The Ideal Muslimah v.3

June 26, 2008 at 9:55 am 5 comments

Taken from the chapter “The Muslim Woman and Her Own Self” from the book, The Ideal Muslimah by Muhammad Ali al-Hashimi.

She does not go to extremes of beautification or make a wanton display of herself

Paying attention to one’s appearance should not make a Muslim woman fall into the trap of wanton display (tabarruj) and showing her beauty to anyone other than her husband and mahram relatives. She should not upset the balance which is the basis of all Islamic teachings, for the Muslim woman always aims at moderation in all things, and is on the alert to prevent any one aspect of her life from taking over at the expense of another.

She never forgets that Islam, which encourages her to look attractive within the permitted limits, is also the religion that warns her against going to such extremes that she becomes a slave to her appearance, as the hadith says:

“Wretched is the slave of the dinaar, dirham and fancy clothes of velvet & silk! If he is given, he is pleased, and if he is not given, he is displeased.”

– Fath al-Baari, 6/81, Kitab al-Jihaad, baab al-hiraasah fil-ghazw fi sabeel-Allah

Our women today, many of whom have been influenced by the international fashion houses to such an extent that a rich woman will not wear an outfit more than once, have fallen into that slavery of which the Prophet SAW warned and, as a result, they are trapped in the misery of that senseless enslavement to excessively luxurious clothing & accessories. Such women have deviated from the purpose for which mankind was created in this world.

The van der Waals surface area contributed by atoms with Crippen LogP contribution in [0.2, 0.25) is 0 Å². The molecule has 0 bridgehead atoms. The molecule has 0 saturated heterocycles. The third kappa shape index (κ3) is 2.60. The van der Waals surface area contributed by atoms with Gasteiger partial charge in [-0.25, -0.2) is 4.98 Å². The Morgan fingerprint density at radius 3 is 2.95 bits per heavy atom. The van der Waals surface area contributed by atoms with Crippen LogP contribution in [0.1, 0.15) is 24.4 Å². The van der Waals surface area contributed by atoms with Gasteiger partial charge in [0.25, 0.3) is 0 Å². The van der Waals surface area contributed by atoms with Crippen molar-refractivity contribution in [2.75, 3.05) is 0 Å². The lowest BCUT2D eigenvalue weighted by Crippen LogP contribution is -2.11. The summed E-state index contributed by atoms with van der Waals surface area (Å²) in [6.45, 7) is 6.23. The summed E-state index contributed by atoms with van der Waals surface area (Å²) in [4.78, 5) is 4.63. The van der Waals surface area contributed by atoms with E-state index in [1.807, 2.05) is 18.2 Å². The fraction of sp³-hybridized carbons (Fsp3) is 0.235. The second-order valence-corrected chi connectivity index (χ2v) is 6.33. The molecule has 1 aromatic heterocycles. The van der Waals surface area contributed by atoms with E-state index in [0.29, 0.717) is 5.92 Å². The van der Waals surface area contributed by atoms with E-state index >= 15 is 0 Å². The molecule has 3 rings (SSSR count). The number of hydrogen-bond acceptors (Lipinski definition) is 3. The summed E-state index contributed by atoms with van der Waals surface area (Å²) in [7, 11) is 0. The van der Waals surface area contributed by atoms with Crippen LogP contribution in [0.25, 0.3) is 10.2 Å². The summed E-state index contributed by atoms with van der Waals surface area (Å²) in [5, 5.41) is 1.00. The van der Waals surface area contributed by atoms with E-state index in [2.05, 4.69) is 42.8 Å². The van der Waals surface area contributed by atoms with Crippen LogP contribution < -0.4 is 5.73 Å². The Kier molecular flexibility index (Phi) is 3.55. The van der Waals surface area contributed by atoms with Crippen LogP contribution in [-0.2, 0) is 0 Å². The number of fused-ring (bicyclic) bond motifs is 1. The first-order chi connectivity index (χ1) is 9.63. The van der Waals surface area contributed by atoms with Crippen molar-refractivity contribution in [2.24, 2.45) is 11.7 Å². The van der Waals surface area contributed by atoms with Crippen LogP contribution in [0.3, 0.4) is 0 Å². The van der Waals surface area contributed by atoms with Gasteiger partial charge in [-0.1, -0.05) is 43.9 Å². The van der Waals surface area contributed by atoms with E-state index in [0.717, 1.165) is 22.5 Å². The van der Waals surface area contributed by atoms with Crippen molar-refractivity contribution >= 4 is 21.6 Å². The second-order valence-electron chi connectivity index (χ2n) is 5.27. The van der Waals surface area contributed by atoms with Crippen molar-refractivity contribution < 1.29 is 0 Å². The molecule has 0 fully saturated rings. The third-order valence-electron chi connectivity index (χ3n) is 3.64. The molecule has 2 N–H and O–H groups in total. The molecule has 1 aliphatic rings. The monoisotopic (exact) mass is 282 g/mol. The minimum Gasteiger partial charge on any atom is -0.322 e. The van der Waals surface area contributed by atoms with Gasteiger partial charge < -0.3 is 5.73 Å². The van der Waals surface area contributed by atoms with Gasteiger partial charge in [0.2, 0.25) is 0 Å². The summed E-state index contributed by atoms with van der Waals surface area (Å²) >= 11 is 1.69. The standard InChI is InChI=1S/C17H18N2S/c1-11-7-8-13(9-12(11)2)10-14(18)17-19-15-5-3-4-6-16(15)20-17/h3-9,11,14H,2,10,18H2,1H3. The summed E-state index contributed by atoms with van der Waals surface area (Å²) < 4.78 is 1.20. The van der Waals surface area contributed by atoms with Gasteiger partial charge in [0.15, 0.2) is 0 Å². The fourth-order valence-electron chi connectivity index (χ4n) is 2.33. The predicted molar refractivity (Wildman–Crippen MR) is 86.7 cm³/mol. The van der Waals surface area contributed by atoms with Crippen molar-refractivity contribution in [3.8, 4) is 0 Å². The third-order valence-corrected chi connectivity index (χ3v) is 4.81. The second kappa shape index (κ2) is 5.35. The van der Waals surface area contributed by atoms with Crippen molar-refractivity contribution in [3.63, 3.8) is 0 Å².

One of the worst excesses that many modern Muslim women have fallen into is the habit of showing off expensive outfits at a wedding parties, which have become fashion shows where competition is rife and is taken to extremes far beyond the realms of common sense and moderation. This phenomenon becomes clearest when the bride herself wears all her outfits, which may number as many as ten, one after the other: each time she changes, she comes out and shows it off to the other women present, exactly like the fashion models in the West. It does not even occur to the women among whom this habit is common, that there may be women present who are financially unable to buy such outfits.

No doubt the Muslim woman who has surrounded herself with the teachings of this great religion is spared and protected from such foolish errors, because she has adopted its principles of moderation.

Entry filed under: hadith, Posts, Prophet SAW, The Ideal Muslimah, women. Tags: .

For all you strangers out there Our Rightful Heroines

5 Comments Add your own

  • 1. anonymous  |  June 26, 2008 at 3:19 pm

    hey, mind if i ask u smth. when did you realize you’re ready to wear the hijab?

  • 2. alfaqeer  |  June 26, 2008 at 3:24 pm

    anonymous: I wore my hijab officially on my 16th birthday. 3 months before that, I had started wearing it on & off to get myself used to it. It was after Ramadhan (and yes, many changes in my life occurred during/after Ramadhan)and I felt like I had no reason not to.

  • 3. fatma  |  July 13, 2008 at 5:02 pm

    this book i have read it is simply amazing i have never known this much about islam i am 16 years of age and i am open inshallah i would wear a scafe like a young muslim should may god reward all those muslim woman that have been a role model on us..

    thanking you alot fatma =]

  • 4. alfaqeer  |  July 21, 2008 at 11:04 pm

    fatma: assalammualaikum Fatma. thats great to hear alhamdulillah. May Allah bless you. :)

  • 5. The Ideal Muslimah v.4 « amee al-faqeer  |  July 28, 2008 at 1:40 pm

    […] had good intentions when organising such an event. I just couldn’t help but think of the last discussion when it comes to beauty contests. I hope the prize includes books and a voucher to Hejab Iran or […]

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